If you know one thing about the PS4 exclusive Axiom Verge, it’s likely that it was made by one man, Tom Happ. The music, art, design, and coding, all a single man’s five-year labor of love. If you know two things about Axiom Verge though, it’s likely that and the fact the game pays homage to classical Metroid-style games. From the art style to gameplay, even to the mechanics and pattern-heavy boss battles, Axiom Verge does its predecessors proud, taking direct inspiration from the collect-and-explore side-scrollers that came before, but also manages to put a delightful, unexpected twist on some of the mechanics, keeping things fresh. Unfortunately this adherence to older games and sensibilities includes some of the more antiquated design choices modern games moved away from for good reason.
Overall however, with plenty of upgrades and new weapons to find along the way, the complexity of Axiom Verge never stops scaling as you delve deeper and deeper into world, secret paths and interesting goodies hidden everywhere for patient, invested gamers to find.
Let me say that again: ‘for patient and invested gamers.’ Axiom Verge is not a one-and-done sort of game. You could sit down, mess around for a couple of hours, and move on, perfectly happy, I suppose, but if you really dig in and give it the time it deserves, Axiom Verge is a hefty, rewarding game. Clocking in at over 16 hours, my play through ended with 91% of the map explored, not counting the numerous hidden ‘off-the-map’ segments that I’m sure I only found a fraction of, and only 61% of the items and upgrades found. Simply put, there is a lot to this game.
As Axiom Verge begins, you are treated to one of the multiple great 80’s-style scrolling cut scenes and then wake up as Trace, the every-man main character, in a strange world with a creepy voice talking to you. No real step by step tutorial, no real explanation of where to go or how to get there, just a ‘grab the gun in the next room,’ and go. And this is where Axiom Verge is simply at its finest.
You are never told specifically where to go. Given objectives, ‘turn on the repair drones’ for example, the game’s brilliant progression and map design allows you to simply go, the drive to explore the unexplored the only objective marker you need. If that drive isn’t enough for you however, then, well, Axiom Verge honestly isn’t a game for you, because that need to explore is the game.
The story is crazy and out-there and down-right confusing at some points, in a good way (think of some of the crazier Final Fantasy premises to get an idea), but, while enjoyable and funny at many points, it wasn’t what kept me going, pushing me to get further. That was accomplished by the lure of the unknown. Around every corner there is something new and weird, be it an interesting enemy to figure out how to kill or a new weapon or upgrade that completely changes the way you look at the game-world.
The strength of that enemy and weapon design is another one of the best aspects Axiom Verge has to offer. Each enemy is basically a puzzle, something to observe, experiment with, and learn to understand, a fact that becomes even more apparent later in the game when you gain the ability to ‘glitch’ enemies, a mechanic I’ll return to shortly. Every enemy reacts differently to different weapons, some invulnerable to all but one, some especially susceptible to certain weapons and not others. It is the variety of enemies that is most astonishing however. Even on my way to the final boss-room I was still encountering enemies, and new enemy mechanics, I had never seen before.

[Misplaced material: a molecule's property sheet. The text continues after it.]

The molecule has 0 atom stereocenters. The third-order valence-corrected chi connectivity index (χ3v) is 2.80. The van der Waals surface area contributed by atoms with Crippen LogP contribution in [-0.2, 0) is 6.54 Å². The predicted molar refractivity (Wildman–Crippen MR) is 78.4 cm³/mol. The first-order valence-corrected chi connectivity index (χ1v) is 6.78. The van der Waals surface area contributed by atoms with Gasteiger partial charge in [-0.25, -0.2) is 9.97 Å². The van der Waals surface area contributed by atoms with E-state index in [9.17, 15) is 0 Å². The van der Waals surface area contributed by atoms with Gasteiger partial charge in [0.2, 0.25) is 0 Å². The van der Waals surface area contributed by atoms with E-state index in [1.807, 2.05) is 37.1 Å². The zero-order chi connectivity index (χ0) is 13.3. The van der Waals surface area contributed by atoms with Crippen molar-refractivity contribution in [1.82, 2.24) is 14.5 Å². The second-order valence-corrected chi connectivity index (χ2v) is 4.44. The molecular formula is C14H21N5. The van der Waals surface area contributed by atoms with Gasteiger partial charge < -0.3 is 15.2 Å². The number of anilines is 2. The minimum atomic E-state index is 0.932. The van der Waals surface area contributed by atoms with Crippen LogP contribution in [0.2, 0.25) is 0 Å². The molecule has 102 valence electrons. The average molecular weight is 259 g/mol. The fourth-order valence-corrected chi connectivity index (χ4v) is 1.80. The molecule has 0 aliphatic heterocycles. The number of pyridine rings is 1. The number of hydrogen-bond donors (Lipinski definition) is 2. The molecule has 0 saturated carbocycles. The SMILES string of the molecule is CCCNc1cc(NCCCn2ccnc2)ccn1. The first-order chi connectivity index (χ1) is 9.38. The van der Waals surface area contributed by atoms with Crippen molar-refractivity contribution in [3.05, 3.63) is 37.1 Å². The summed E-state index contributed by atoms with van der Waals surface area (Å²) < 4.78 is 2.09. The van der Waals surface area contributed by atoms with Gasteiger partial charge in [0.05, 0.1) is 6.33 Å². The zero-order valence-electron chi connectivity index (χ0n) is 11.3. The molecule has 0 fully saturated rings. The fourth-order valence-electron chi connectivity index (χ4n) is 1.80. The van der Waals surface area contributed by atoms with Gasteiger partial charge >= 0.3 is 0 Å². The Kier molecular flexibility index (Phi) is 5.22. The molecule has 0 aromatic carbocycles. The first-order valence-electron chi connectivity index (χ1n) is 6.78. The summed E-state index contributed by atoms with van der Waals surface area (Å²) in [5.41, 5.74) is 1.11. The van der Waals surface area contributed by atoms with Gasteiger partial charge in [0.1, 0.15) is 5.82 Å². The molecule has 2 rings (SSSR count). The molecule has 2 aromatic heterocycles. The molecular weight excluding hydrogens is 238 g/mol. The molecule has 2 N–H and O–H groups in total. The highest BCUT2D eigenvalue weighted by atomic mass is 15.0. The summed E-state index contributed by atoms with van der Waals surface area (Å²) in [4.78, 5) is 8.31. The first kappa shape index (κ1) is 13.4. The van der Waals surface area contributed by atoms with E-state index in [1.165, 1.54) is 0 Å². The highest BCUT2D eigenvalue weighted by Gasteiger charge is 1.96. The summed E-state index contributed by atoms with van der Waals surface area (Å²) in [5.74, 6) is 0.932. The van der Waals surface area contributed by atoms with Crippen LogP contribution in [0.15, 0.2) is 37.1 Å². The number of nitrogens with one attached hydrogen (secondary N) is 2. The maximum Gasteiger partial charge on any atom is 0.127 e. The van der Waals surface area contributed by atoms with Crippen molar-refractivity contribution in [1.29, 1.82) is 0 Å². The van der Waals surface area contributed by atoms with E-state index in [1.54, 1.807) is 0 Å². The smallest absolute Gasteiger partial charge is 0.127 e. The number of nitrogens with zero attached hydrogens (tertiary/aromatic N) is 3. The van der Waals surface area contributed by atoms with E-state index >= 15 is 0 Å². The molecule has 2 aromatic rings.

Likewise, the bosses exhibit the same sort of experiment-and-learn (or trail and error, if you want to get cynical) mentally of the rest of the enemies, but taken to a whole new level. While the majority of the game is not easy by any stretch of the imagination, the boss fights are downright hard, no question about it. By the end of the game, having played only on normal, my death count was 112, the vast majority of those deaths to the grotesque, monstrous bosses I was thrown up against, each and every one taking multiple tries just to figure out what the heck was going on as bullets or globs of death filled the screen.
As one would expect from bosses of old, each one can only be hurt in a specific spot, be it the creatures stomach, its mouth, when its open of course, or any other number of spots specific to each one. Figuring out how to hit that exact spot with the guns you have and how to avoid the death raining down on you as you do it becomes a tense puzzle for every encounter. The first few bosses start out simple, ducking and jumping in a single spot to survive, but get radically more difficult, movement, timing, weapon switching, and precise aim all becoming an absolute must.
Just as diverse as the spectrum of enemies, there is your arsenal of weapons and upgrades. There is a staggering number of weapons in Axiom Verge, each a different firing mode for your ‘axiom disruptor,’ and best of all, each and everyone feels unique and useful in its own way. You have your basic fire, a triple shot, a drill, one that ricocheted, one that goes through enemies, one that splits to go directly up and down as it goes, a splash damage shot, a lightning gun, and so many more, each with a distinct, and gorgeous, look.
As for the upgrades, there is no ‘upgrade your security access to open all the blue doors now.’ Each and every upgrade adds something to the game, more than a few entirely changing the way you transverse the world. Multiple times, after receiving an upgrade, I just sat back and said ‘this just changed so many things…’ And every time, it did, opening new paths and combat opportunities not simply by removing something that had blocked my progression, but radically changing how I interacted with the things around me.